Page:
And, although the Packers have won the last five meetings, the rivalry's intensity over the 82-year span has substantial documentation. The scoring differential is a scant one point per game. There is equally impressive evidence of the hostility between these primordials is the fact that 69 of the 164 meetings have been decided by a touchdown or less.
Surprisingly enough, the series has produced only one overtime game. That scenario developed in the 1980 season opener in Lambeau Field, a contest which saw the Packers prevail via one of the most bizarre plays in the colorful history of a series that has yielded more than few.
The score was tied at 6-6 in overtime when Bears defensive tackle Alan Page, a former Viking, burst through to block a Chester Marcol field goal attempt. Fortuitously, the football bounced back to Marcol, who promptly scooped it up and sprinted down Lambeau Field's west sideline for the deciding score in a 12-6 Green Bay victory.
Since its inception, the series has been twice interrupted - the first time in 1922, when the teams did not meet, and more recently in 1982 when the annual home-and-home series was expunged by a 57-day player strike.
In addition to their 164 regular-season donnybrooks, the longtime enemies have been involved in one postseason showdown. It was, fittingly, the first divisional playoff in NFL history - a game played at Chicago's Wrigley Field in 1941 - a matchup created when the Packers and Bears had tied for Western Division honors with identical 10-1 records. The Bears, then fielding one of the great teams in league history, won the playoff, 33-14, and went on to capture the league championship with a 37-9 victory over the New York Giants.
Despite the storied animus spawned by the rivalry, both teams have enjoyed periods of dominance along the way. The Packers, for current example, have held the upper hand recently, having won 16 of the last 18 meetings, while the Bears won eight straight during a four-year span in the '80s.
The Green and Gold Monday night will be seeking a ninth consecutive victory over the Bears in Soldier Field - a 10th straight win over them on the road, including last year's 34-21 victory at the University of Illinois Memorial Stadium.
The closest they have been to parity in the series record as they have been in decades, the Packers have won 75 games, the Bears have won 83 and there have been 6 ties.
THE COACHES: Unswervingly committed, highly consistent and thoroughly prepared, Mike Sherman has ensconced himself among the premier head coaches in Packers' history with remarkable dispatch.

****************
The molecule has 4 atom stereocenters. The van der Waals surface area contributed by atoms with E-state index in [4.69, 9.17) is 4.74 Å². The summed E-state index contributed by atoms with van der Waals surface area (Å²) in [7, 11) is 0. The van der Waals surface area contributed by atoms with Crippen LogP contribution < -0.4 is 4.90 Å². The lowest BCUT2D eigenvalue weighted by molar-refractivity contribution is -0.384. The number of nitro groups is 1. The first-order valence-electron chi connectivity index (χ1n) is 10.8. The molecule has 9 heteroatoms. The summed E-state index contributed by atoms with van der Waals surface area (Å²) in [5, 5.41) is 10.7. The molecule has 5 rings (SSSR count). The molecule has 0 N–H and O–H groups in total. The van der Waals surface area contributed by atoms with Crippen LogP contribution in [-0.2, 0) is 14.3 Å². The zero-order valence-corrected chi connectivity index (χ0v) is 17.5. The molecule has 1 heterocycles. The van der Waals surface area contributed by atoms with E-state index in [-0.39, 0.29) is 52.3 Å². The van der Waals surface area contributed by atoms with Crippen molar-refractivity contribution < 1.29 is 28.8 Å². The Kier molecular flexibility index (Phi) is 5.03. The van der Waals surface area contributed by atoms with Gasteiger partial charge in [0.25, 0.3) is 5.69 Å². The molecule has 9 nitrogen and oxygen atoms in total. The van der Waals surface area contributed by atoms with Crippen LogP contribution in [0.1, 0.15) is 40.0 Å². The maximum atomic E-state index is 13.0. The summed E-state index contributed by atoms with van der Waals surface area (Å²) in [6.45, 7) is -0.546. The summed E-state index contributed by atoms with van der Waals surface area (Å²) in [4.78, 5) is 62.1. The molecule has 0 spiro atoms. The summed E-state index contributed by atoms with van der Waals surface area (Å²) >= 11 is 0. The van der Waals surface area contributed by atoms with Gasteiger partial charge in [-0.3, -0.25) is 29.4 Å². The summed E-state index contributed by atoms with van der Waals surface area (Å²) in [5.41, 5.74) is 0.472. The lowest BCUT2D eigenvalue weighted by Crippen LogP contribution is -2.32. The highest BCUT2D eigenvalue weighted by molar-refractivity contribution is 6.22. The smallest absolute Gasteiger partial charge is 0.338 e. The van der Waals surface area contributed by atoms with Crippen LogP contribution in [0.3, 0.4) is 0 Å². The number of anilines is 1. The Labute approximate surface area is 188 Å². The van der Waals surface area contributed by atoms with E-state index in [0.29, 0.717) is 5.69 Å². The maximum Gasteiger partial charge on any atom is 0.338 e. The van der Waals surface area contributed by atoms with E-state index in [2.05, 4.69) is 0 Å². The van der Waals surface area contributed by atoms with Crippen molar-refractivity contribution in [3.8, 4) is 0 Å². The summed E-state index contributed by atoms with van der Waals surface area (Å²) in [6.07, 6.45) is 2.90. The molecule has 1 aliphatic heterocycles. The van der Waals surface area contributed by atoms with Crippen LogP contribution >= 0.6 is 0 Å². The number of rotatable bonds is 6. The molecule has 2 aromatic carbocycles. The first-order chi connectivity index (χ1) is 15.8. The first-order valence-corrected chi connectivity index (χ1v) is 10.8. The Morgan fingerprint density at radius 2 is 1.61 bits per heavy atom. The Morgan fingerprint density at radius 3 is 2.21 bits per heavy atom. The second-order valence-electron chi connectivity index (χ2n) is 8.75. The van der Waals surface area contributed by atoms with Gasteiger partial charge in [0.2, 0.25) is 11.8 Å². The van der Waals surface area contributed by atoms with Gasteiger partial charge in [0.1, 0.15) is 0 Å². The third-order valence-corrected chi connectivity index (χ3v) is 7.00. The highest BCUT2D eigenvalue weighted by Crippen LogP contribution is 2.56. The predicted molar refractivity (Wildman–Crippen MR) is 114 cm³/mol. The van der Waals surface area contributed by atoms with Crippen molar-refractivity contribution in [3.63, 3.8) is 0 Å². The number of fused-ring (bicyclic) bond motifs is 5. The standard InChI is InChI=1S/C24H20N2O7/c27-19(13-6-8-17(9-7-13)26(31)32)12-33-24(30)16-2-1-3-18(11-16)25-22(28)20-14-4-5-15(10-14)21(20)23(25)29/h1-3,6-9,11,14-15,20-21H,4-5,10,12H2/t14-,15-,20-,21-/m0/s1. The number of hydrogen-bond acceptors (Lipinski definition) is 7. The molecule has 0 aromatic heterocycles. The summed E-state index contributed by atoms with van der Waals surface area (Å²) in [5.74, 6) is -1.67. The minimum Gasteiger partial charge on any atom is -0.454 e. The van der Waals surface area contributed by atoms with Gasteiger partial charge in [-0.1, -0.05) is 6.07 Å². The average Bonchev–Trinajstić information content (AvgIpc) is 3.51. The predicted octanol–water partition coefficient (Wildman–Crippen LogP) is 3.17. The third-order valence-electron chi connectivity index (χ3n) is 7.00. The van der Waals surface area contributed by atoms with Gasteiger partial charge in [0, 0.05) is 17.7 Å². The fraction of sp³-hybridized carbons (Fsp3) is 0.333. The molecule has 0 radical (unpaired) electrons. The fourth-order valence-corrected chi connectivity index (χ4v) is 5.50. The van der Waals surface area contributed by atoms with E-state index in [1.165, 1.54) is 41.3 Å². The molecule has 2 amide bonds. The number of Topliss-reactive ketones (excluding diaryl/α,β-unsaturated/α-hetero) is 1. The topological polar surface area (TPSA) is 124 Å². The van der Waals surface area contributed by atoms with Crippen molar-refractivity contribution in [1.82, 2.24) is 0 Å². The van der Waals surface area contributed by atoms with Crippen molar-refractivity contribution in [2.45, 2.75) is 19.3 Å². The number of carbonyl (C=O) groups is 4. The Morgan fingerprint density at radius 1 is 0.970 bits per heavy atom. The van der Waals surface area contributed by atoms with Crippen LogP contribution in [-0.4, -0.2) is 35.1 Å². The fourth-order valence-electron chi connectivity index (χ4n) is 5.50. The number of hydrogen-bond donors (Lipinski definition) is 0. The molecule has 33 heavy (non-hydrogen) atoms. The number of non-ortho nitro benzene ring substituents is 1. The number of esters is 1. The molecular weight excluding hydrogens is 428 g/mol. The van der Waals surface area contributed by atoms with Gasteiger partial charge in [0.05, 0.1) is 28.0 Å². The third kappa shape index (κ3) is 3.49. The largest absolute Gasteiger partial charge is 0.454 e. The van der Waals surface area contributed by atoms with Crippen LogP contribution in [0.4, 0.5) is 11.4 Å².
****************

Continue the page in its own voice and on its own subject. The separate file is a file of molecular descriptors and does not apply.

Since becoming the 13th field leader in team annals in 2000, the directed New Englander has repeatedly demonstrated his considerable coaching expertise, presiding over more victories in his first three seasons (33) than any other head coach in the team's distinguished annals - more than team founder Earl "Curly" Lambeau, more than the storied Vince Lombardi and more than Mike Holmgren...the other winning head coaches in the history of professional football's most successful franchise.
Over that exceptionally productive three-year span (2000-2002), Sherman also proceeded to entrench himself in what have become substantially expanded responsibilities (he added executive vice president and general manager titles to his résumé after one season as head coach) while escorting Green Bay to three consecutive winning seasons and - in 2002 - to its first division championship since 1997 en route to a second consecutive playoff appearance, earning Sherman Staples 'NFL Coach of the Year' honors for the '02 season.
Shouldering the additional duties with typically total commitment, and literally without missing a step, Sherman led the Packers to back-to-back 12-4 records in 2001 and 2002, the Green and Gold thus becoming the winningest team in the league over that two-year span (24-8). The 12-4 marks have been exceeded by only four teams in the club's 82-year NFL history and the 12-12 parlay was only the second such coupling in team annals (12 or more victories, back-to-back).
En route, the methodical New Englander also has rivaled the regular season accomplishments of the fabled Lombardi over a comparable span, compiling a 33-15-0 record in his first three seasons (16-game campaigns) compared to Lombardi's 26-12-0 over a similar stretch (two 12-game seasons and one 14-game campaign) while he served as the Packers' head coach and general manager (1959-61).
Additionally, Sherman equaled another Lombardi accomplishment by leading the Packers into the playoffs in only his second season (2001) at the controls.
In the process, he has made Lambeau Field a most uncomfortable place for NFL rivals to visit. Since establishing residence at 1265 Lombardi Avenue in 2000, the Green and Gold have forged an imposing 22-4 record in "Lambeau" under his leadership - the best regular season home record in the NFL during that span - including the league's only perfect home record (8-0) in 2002.
The first man in a half-century to take on his tri-cornered role - since Lambeau functioned as vice president, general manager and head coach in 1949 - Sherman brings multiple credentials to his responsibilities. They include a Super Bowl following the 1997 season, during which he was a member of the Holmgren coaching staff that led the Packers into Super Bowl XXXII against the Denver Broncos at San Diego.
It was to be the first of three consecutive years in the playoffs for Sherman who returned to the postseason with the Packers in 1998 and as the offensive coordinator on Holmgren's Seattle staff in 1999.
Sherman, now in his 26th year in the coaching profession, began his coaching career at Stamford, Conn., High School in 1978. The Central Connecticut State University alumnus went on to coach in the college ranks for 16 years, including one year as offensive coordinator at Holy Cross and terms as offensive line coach at such highly regarded programs as Texas A&M and UCLA.